MadHat Press

Poetry and Heresy by Joe Safdie

Praise for Poetry and Heresy

In these essays, Joe Safdie seeks “an expanded notion of the secular, one that contains its own transcendence and deserves the honorific of heresy.” A passionate, deeply informed critic of Olson and Dorn, a writer who, like his heroes, offers a “constant argument against the calcified and traditional academic notions” of poetic and religious dogma, Safdie is required reading for anyone concerned with the poetics of the New Americanists, or for anyone engaged in thinking through the relationship of poetic and religious sensibilities in our time.

—Norman Finkelstein


Is there an outside to surveillance capitalism? To media-speak? To present presentism? To reality that is whatever power says it is? What does “outside” even mean when everywhere and nowhere seem to be interchangeable? In Poetry and Heresy, Joe Safdie traces a genealogy of “deviant insiders” (“heretics”) who have worked the language to hold what he calls “embedded cognition”—thought charged with attention to chance, circumstance, and history. These essays bring to present contexts the uncharted cartographies and “energized maps” of Ed Dorn, Charles Olson, and Ammiel Alcalay as well as the arts of satire and the non-canonical anthology. Along the way, Safdie reminds us that the Muses arrive with re-call—"memories charged through with thunderbolts.” This book is for anyone who misses that hit of the real.

—Miriam Nichols


The poet is the only pedagogue left, to be trusted,” Charles Olson wrote, and in these essays by poet Joe Safdie, we meet one of our finest and most trustworthy poet-pedagogues. Whether he’s exploring his experiences with Ed Dorn, outlining insightful readings of Charles Olson’s poems, crafting an indispensable defense of satire, or leading us through writing exercises designed to help students see, describe, and navigate our deranged society, Safdie turns our eyes again and again to the world. Throughout, his humorous, inquisitive, and deeply knowledgeable voice is ever-present – full of wit, misbehaving, instructing, giving pleasure – but above all moving us to comprehend the complexity and beauty of reality, the secular divine universe. Contemplating the power of the present in his essay “Olson and Finding One’s Place,” Safdie emphasizes Olson’s phrase “This is eternity: this now,” and these essential essays on poetry, satire, the muses, and teaching are for now, for eternity.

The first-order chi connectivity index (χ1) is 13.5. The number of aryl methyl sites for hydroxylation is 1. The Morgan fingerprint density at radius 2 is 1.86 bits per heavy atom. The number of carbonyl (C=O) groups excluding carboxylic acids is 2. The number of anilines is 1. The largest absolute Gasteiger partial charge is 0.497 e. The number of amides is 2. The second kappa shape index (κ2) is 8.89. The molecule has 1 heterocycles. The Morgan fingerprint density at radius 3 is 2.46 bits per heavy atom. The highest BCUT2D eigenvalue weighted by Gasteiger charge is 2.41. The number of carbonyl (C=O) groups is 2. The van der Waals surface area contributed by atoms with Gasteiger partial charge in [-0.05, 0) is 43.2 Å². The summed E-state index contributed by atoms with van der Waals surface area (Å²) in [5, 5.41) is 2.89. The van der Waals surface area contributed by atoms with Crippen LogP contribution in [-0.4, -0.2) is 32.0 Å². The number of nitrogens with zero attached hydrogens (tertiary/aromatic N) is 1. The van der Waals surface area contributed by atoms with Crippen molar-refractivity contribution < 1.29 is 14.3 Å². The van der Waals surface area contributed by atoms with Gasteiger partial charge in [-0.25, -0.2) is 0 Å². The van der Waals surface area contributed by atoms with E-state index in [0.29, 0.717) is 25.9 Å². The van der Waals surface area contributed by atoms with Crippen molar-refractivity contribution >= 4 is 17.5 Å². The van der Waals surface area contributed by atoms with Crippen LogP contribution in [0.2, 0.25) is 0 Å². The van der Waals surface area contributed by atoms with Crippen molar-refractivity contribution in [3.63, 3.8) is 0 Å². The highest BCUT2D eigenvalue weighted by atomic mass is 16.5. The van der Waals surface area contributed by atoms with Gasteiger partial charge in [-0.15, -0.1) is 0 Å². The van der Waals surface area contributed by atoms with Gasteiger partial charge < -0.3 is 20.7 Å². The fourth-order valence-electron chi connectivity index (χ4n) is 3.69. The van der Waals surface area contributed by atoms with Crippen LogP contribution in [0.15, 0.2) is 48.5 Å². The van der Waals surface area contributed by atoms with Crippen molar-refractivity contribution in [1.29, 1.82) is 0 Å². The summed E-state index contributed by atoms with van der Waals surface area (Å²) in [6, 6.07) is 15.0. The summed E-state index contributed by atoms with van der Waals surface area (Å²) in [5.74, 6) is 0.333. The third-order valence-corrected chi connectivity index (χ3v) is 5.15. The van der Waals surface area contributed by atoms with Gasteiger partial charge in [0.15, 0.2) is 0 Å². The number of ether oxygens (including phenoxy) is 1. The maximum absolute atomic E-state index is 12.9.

—Josh Hoeynck

Charles Olson and Edward Dorn, central figures in Poetry and Heresy, perceived an erosion of lifeways, a disappearance of any commonly shared “now,” submerged under social relation, history, or personal attachments. Not just our technologies—artificial intelligence / forms of social media—but a negligence of attention and observance has created these fissures between us and reality. As tonic, I return in Joe Safdie’s writing to a feeling of excitement I encountered when reading for the first time Olson, Dorn, and so many others closely or loosely associated with Black Mountain College, that hub of mid-century experimental activity. The rhizomic strains of writing extended by these writers changes an understanding of what poetry can do in the hands of any person, from where they stand. Safdie’s words recall orientations to reality that require a vigilance of attention; the heretical impulse he identifies in these figures of outsider poetry amounts to a dogged refusal of the conditions of life demanded by various disciplines of State or social order. Through Safdie’s generous words, I find a voice of companionship in the dark.

—Dale Smith

Poetry and Heresy
by Joe Safdie

$23.95, paperback, 276 pp
ISBN-13:  978-1-952335-73-0


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